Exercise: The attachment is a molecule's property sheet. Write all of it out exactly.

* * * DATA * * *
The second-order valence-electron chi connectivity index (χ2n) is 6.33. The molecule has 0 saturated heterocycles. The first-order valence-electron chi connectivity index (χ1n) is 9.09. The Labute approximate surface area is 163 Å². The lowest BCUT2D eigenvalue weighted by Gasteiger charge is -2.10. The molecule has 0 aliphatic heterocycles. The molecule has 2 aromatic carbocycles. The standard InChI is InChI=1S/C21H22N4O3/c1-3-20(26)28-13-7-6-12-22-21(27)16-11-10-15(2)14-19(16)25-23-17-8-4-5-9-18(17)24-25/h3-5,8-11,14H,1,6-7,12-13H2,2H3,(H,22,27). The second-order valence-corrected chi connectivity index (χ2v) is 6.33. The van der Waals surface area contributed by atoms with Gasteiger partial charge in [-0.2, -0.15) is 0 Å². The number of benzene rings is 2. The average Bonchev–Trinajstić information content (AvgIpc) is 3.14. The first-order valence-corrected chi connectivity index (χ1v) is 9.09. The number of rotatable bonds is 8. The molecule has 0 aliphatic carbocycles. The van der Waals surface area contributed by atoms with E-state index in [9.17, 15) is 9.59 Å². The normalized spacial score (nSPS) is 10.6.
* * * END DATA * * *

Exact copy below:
The second-order valence-electron chi connectivity index (χ2n) is 6.33. The molecule has 0 saturated heterocycles. The first-order valence-electron chi connectivity index (χ1n) is 9.09. The Labute approximate surface area is 163 Å². The lowest BCUT2D eigenvalue weighted by Gasteiger charge is -2.10. The molecule has 0 aliphatic heterocycles. The molecule has 2 aromatic carbocycles. The standard InChI is InChI=1S/C21H22N4O3/c1-3-20(26)28-13-7-6-12-22-21(27)16-11-10-15(2)14-19(16)25-23-17-8-4-5-9-18(17)24-25/h3-5,8-11,14H,1,6-7,12-13H2,2H3,(H,22,27). The second-order valence-corrected chi connectivity index (χ2v) is 6.33. The van der Waals surface area contributed by atoms with Gasteiger partial charge in [-0.2, -0.15) is 0 Å². The number of benzene rings is 2. The average Bonchev–Trinajstić information content (AvgIpc) is 3.14. The first-order valence-corrected chi connectivity index (χ1v) is 9.09. The number of rotatable bonds is 8. The molecule has 0 aliphatic carbocycles. The van der Waals surface area contributed by atoms with E-state index in [9.17, 15) is 9.59 Å². The normalized spacial score (nSPS) is 10.6.